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Cheap Authentic Nike Custom Seattle Seahawks Jerseys 2019

RENTON, Wash. — DK Metcalf was impossible to miss during the Seattle Seahawks’ offseason program.

Of the 10 practices between rookie minicamp, organized team activities and veteran minicamp that were open to reporters, not one went by without Metcalf making a head-turning play or two. He beat defenders off the line of scrimmage, and he made outstretched catches in traffic over the middle and leaping ones down the sideline. He got lots of work with quarterback Russell Wilson and the No. 1 offense.

All while wearing a hooded sweatshirt that obscured his massive biceps.

DK Metcalf came into his pre-draft interview with Seattle with his shirt off after a scout talked him into it.

Pete Carroll was shocked so he took his off too

(via @Seahawks) pic.twitter.com/7dwBavQGhS

— ESPN (@espn) April 27, 2019
Leading up to and immediately after the NFL draft, in which the Seahawks traded up to take Metcalf with the final pick of the second round, he was perhaps known just as much for his hulking physique as he was for what he did on the field at Ole Miss.

But this spring, he was more than merely a physical specimen. Wilson pointed to Metcalf’s football knowledge when asked what about the rookie wide receiver has stood out most.

“Everybody knows about his ability to run and everything else, and jump and catch and all that,” Wilson said. “You guys have been talking about that for months, but I think more than anything else, it’s his brain and how he processes information and how quickly he understands it. He’s really intelligent. He really understands the game really well. He takes coaching really well. He gets extra work. He’s a legit pro wide receiver. He’s everything that everybody was talking about in terms of what he’s capable of and more.”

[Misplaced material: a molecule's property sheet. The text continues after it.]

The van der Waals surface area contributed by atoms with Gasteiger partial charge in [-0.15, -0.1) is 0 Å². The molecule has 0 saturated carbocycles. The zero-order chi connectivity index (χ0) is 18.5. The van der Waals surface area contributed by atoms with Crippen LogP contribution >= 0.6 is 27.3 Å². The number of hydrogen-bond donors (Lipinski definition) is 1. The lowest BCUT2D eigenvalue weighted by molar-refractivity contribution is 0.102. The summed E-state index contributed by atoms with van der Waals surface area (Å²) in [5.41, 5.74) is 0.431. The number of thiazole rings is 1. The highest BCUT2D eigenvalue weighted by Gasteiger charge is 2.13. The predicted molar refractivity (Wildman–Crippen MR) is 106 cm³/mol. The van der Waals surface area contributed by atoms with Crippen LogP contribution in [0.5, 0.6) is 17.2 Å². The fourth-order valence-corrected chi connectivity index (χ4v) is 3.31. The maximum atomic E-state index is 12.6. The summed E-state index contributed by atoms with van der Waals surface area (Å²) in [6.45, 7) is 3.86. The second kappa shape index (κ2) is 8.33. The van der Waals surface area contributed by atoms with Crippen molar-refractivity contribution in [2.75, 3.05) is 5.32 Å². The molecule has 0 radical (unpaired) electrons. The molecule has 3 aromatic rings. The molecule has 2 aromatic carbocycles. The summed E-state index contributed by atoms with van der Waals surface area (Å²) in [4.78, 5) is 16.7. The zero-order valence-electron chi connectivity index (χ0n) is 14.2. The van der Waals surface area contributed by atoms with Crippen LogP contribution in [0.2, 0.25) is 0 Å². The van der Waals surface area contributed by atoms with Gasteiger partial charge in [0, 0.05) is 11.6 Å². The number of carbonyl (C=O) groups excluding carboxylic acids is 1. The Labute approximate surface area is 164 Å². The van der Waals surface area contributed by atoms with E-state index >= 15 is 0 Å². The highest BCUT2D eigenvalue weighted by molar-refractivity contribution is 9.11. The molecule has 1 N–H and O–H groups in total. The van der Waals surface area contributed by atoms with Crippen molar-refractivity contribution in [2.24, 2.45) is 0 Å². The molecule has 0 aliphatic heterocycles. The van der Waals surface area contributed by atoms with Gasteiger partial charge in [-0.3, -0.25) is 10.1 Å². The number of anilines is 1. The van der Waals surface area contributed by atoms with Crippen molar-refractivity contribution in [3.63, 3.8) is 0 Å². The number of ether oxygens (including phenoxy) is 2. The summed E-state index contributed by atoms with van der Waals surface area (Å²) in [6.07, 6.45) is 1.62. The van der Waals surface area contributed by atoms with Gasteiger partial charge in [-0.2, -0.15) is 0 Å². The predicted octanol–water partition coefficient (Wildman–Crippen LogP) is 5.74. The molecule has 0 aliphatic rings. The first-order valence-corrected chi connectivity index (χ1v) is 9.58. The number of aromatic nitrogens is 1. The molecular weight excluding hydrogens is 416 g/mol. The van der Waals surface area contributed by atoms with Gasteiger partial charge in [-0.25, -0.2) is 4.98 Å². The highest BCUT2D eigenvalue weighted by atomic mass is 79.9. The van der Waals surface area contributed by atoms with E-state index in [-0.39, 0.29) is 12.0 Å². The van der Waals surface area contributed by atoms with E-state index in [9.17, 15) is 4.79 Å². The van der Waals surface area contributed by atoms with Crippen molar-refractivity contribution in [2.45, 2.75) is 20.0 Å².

Metcalf, at 6-foot-3 and 228 pounds, has looked like a professional receiver during offseason work, so much so that it was easy to momentarily forget about all the concerns over his route running, lateral agility and NFL readiness. Metcalf ran a blazing 4.33 seconds in the 40-yard dash at the combine but produced less impressive results in some of the agility drills. He managed 26 catches for 569 yards and five touchdowns before a neck injury ended his final season at Ole Miss after only seven games.

“Very natural player,” Seahawks coach Pete Carroll said. “He hasn’t had any trouble doing anything we’re doing. He looks like he’s done it before. He’s got to get more disciplined. He’s got splits and all kinds of things, rules that he’s got to get right, but the physical things that [receivers coach Nate Carroll is] asking him to do, he can do it. He can do it. The route changes that we’re doing, the adjustments, his body control. He’s really been a marvelous competitor in this camp. We’ve seen plays out of him every day that look special, and most of it comes out of, one, his speed, but the other is his catching range and the ability to get out away from his body and get up off his feet and make really special catches.

“So we don’t see any hindrance, restriction at all. He’s in here competing to play.”
The NFL gushed over DK Metcalf’s physique in the draft buildup, but so far it’s his ability to pick up the offense that has impressed Russell Wilson & Co. Joseph Weiser/Icon Sportswire
Now, for the mandatory pumping of the breaks. The usual caveats about offseason practices apply here. The noncontact format — Seahawks defensive backs weren’t fully contesting catches — sets pass-catchers up to shine. And there are a few cautionary tales from recent Seahawks past about getting too excited over an impressive spring from a rookie receiver.

In 2010, it was Golden Tate, who arrived with similar fanfare as a second-round pick coming off an All-American season that earned him the Biletnikoff Award as the nation’s top receiver. He made play after play over the spring and summer and looked poised for a strong rookie season. He was benched in Week 1 and finished the year with only 21 catches.